J: " 'Hold It - is there a point here? What does MacGuyver on T.V. and Tireless going to Alaska have to do with anything? "
TT: "Yes. I explained what I would be doing to just about everyone I knew. I talked to groups and individuals. Telling them that I would be working with Native kids between the ages of 9 and 18 at a summer camp. There was also the possibility I would be helping my friend in the kitchen. I have experience working in both areas"
Western Yukon River Basin From The Air
TT: "Come on Judy give me a minute, you know I am a story teller. Rewind back to MacGuyver infatuation. The dogs and I were at the park. There is a maze of locked gates. The ball went over the fence into the maze. Trying to get it back I tried all sorts of things. I tried using the end of the Chuck-It, tried to snag the ball with the end of the leash. Finally Joe P. Dog went under the fence and retrieved it. Anyway I like to pretend I am MacGuyver. Alaska seemed like a MacGuyver adventure."
J: "Well...Did you say Joe P. finally went under the fence and got the ball?"
J: "You were outsmarted by a dog?"
TT: " No Joe P. was my assistant. Everyone needs assistance when attempting to do something out of the ordinary."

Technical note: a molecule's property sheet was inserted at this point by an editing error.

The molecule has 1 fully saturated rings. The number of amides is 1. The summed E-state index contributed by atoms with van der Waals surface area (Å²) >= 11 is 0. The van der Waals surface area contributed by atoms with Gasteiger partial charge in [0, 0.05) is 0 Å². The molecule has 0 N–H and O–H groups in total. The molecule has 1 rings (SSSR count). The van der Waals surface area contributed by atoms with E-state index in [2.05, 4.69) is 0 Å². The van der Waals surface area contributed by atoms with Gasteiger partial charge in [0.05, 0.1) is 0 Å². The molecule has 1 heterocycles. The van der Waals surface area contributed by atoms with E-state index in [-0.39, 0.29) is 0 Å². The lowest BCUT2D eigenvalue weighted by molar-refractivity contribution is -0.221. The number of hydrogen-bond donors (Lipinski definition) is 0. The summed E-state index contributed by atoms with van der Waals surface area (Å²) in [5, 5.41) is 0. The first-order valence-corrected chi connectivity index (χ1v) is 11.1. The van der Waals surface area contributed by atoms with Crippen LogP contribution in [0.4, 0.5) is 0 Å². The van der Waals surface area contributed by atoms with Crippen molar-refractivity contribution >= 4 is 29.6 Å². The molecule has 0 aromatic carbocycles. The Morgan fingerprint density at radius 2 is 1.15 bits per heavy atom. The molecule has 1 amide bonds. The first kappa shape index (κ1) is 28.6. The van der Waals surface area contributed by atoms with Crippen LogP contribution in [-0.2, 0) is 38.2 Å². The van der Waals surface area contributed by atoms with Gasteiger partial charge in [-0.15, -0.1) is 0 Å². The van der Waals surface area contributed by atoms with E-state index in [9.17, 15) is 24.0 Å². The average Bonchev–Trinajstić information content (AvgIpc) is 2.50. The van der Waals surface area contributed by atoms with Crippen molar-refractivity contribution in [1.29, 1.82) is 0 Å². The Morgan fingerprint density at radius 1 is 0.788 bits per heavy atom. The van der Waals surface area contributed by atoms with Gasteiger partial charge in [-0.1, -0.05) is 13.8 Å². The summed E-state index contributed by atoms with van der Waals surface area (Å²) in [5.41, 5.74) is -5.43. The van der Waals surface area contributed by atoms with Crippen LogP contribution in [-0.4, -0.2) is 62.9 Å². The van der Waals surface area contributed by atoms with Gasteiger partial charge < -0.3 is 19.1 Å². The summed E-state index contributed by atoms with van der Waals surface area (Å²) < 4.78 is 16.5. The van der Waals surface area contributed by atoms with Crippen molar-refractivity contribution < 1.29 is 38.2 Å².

J: " Did you enlist others to help you on this adventure?"
TT: "Yes. I explained what I would be doing to almost everyone I knew. I talked to groups and individuals telling them that I would be working with Native kids between the ages of 9 and 18 at a summer camp. There was also the possibility I would be helping my friend in the kitchen. I have experience working in both areas"
Foxy Local Inhabitants
How Did You Get The Idea To Go...
TT: "Fourteen years ago friends told me they were going to Alaska. When they returned home we heard nothing until the following spring when they were preparing to return. They were amazed with the camp. Camp AN is a summer camp that Yupik native kids attend. They went back the next year and then the next, I became intrigued with the stories they told about the kids and the hardships of Natives. As the years went by I could hardly wait to get their annual spring letter.
I always thought going to Alaska would be interesting. Apparently my grandfather went to Alaska and we know a family from Alaska. Their eldest son has lived with us .
Just about the time I was ready to go to camp five years ago cancer detoured me. A year ago, November, my health was good, 'I decided now was the time be the year.' I wanted to see this place that caused perfectly sane people, my friends, to leave a nice home, and go live in a tent in the Alaska bush every summer. You weren't required to stay for two camps, but if it takes you two days to get there you ought to stay awhile".
J: " I thought you said you were in Alaska for three weeks? Did it rain every day you were there?